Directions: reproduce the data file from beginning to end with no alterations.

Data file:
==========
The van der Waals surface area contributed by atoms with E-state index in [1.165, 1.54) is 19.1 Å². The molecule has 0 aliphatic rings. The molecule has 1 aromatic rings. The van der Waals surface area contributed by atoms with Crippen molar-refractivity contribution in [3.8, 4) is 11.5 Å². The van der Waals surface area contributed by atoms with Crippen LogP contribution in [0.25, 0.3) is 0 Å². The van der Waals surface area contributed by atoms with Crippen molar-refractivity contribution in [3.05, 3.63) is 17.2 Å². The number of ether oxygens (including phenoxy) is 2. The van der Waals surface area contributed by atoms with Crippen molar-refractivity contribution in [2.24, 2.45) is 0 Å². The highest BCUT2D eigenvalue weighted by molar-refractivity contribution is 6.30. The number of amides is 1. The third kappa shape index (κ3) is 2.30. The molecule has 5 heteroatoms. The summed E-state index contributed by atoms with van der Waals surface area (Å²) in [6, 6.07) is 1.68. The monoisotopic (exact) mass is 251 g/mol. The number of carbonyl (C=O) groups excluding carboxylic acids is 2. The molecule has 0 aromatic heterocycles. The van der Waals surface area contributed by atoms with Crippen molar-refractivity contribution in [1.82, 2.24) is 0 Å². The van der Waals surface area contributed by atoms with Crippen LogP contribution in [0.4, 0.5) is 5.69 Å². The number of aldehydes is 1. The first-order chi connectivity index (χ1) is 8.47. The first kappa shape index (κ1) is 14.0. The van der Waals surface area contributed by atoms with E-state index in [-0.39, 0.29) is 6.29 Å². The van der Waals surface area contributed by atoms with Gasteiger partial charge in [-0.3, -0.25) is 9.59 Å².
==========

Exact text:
The van der Waals surface area contributed by atoms with E-state index in [1.165, 1.54) is 19.1 Å². The molecule has 0 aliphatic rings. The molecule has 1 aromatic rings. The van der Waals surface area contributed by atoms with Crippen molar-refractivity contribution in [3.8, 4) is 11.5 Å². The van der Waals surface area contributed by atoms with Crippen LogP contribution in [0.25, 0.3) is 0 Å². The van der Waals surface area contributed by atoms with Crippen molar-refractivity contribution in [3.05, 3.63) is 17.2 Å². The number of ether oxygens (including phenoxy) is 2. The van der Waals surface area contributed by atoms with Crippen molar-refractivity contribution in [2.24, 2.45) is 0 Å². The highest BCUT2D eigenvalue weighted by molar-refractivity contribution is 6.30. The number of amides is 1. The third kappa shape index (κ3) is 2.30. The molecule has 5 heteroatoms. The summed E-state index contributed by atoms with van der Waals surface area (Å²) in [6, 6.07) is 1.68. The monoisotopic (exact) mass is 251 g/mol. The number of carbonyl (C=O) groups excluding carboxylic acids is 2. The molecule has 0 aromatic heterocycles. The van der Waals surface area contributed by atoms with Crippen molar-refractivity contribution in [1.82, 2.24) is 0 Å². The van der Waals surface area contributed by atoms with Crippen LogP contribution in [0.4, 0.5) is 5.69 Å². The number of aldehydes is 1. The first-order chi connectivity index (χ1) is 8.47. The first kappa shape index (κ1) is 14.0. The van der Waals surface area contributed by atoms with E-state index in [-0.39, 0.29) is 6.29 Å². The van der Waals surface area contributed by atoms with Gasteiger partial charge in [-0.3, -0.25) is 9.59 Å².